It’s not hard to get me talking about Paris. As much as I sometimes wish I had edgier taste in European cities, I adore Paris above all others. I love the people, the buildings, the sounds, the energy, the food, the art and the language —though you’d never know that from the way I speak it. I never feel more alive anywhere than I do there, and every time I visit, I can’t believe I don’t just live there.
Since Jamie and I are fortunate enough to have been there several times, we’ve seen most of the more popular sites touristiques de Paris. So, over the years, we’ve bought some fun “Insider’s Paris” sort of guide books. One of these led us to Deyrolle, which quickly became one of our favorite places to visit in Paris.
I walked into this magical shop for the first time having no clue about its history. No matter— Deyrolle is simply enchanting. The sumptuous wood and glass cabinetry; the classic, laboratory-green walls; the hushed sighs of the clientele as they make their way through the displays; the occasional waft of science lab that mingles with the scent of wood polish and wax; and then, of course, the collection, in all its breadth and beauty—it’s as close as I can imagine to visiting a 19th Century Wunderkammer.
Despite its connection to this outdated tradition, however, it’s no dusty relic—it’s colorful, exquisitely designed and utterly contemporary. Unlikely as it seems, it tingles with Parisian design and fashion sensibilities, even as it stays faithful to its roots as a taxidermy shop, educational institution and naturalist supply house. I’m sure there are those who decry this; after all, there are dozens of fascinating holes in the wall all over Paris, where one can imagine the shelves haven’t been dusted, far less inventoried, since WWII. They retain an authenticity that, perhaps, Deyrolle eschewed somewhat when the shop was pulled into the 21st century by its well-heeled owner. But personally, I love that they’ve managed to find a balance, and to preserve this treasure in a way that both honors its history and sees a clear place for it far into the future.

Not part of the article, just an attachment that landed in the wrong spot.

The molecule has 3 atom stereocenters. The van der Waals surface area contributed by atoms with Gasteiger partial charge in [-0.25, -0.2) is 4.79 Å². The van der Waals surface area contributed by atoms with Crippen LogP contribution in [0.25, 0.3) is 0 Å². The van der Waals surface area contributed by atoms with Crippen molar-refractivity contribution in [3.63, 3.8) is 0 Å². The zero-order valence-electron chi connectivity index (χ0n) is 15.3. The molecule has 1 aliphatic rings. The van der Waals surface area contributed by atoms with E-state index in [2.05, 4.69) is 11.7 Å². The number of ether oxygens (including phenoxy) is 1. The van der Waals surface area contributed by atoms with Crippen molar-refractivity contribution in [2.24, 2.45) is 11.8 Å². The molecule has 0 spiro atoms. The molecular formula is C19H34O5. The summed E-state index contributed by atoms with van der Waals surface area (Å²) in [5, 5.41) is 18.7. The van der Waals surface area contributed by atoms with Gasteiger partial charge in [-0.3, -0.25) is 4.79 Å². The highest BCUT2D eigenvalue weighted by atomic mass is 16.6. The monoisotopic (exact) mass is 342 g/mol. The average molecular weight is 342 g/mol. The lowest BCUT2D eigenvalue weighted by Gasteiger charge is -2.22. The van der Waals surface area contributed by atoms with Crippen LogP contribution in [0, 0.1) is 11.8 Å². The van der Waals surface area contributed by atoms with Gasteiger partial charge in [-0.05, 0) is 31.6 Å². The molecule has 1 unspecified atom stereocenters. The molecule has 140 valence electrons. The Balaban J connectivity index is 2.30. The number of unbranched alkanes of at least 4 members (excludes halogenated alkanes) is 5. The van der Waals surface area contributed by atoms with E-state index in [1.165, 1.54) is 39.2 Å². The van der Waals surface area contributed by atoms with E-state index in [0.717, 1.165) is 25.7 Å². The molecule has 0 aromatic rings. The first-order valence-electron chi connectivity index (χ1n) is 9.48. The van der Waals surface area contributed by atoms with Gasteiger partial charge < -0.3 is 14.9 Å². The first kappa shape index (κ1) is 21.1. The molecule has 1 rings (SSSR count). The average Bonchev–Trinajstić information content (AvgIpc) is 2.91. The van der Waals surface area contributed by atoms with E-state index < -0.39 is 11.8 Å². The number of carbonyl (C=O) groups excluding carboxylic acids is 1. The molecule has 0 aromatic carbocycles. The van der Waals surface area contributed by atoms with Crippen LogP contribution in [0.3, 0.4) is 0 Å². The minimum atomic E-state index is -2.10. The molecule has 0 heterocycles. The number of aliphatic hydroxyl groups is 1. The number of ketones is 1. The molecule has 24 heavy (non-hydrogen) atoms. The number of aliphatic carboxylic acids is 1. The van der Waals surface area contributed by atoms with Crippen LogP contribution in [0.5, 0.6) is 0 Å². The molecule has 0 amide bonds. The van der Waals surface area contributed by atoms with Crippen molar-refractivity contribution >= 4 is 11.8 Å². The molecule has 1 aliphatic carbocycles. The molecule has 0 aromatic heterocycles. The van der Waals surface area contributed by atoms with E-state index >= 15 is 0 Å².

Jean-Baptiste Deyrolle opened his eponymous shop in 1831. A renowned entomologist, his mission was to create a space dedicated to the study of nature. To that end, he stocked his petit magasin with collection equipment, specimens and educational material for scientists and collectors alike. In the interest of zoological study, he provided taxidermy services as well.
The shop came of age in 1866, when Emile Deyrolle, Jean-Baptiste’s grandson, took the reigns. His stewardship of the shop coincided with a European obsession with natural history and the collection specimens—an obsession that often led to tragic losses of species and habitat. The business flourished, and he eventually won a lucrative and devoted client: the French government. Deyrolle’s pedagogical posters and publications became standard learning materials in schools across France. They’re now part of France’s cultural history, as generations of students learned, and are still learning, from these iconic posters. Translations into several languages followed, facilitating their export, and making Deyrolle a worldwide authority on science scholarship.
In 1888 Emile moved the store to its current location, and expanded the business into publishing books and selling lab equipment. Their taxidermy services continued to be in demand, both for educational purposes and for hunters. Deyrolle stayed in the family until 1978. From that point, it passed through several owners and saw a sad decline in upkeep and business. Photos from the 1980’s reveal a dusty, neglected—though still fascinating—space, peeling paint and faded specimens giving the place the flavor of a forgotten museum, long past its prime. But help was soon to come.
Le Prince Jardinier
Enter Prince Louis Albert de Broglie, the Gardener Prince. (And you thought Charles was the only one.) A timely phone call led to his purchase of the historic, but by then quite run down, landmark.
De Broglie comes from a long line of French nobility, and, interestingly enough, like the Deyrolles, he has some serious science chops in his family. His title is only a courtesy title, of course, but his position and wealth are the real deal. Like others in his wealthy and influential family, rather than live a life of pointless luxury, he has dedicated himself to several important projects, the resurrection and continued preservation of Deyrolle being only one.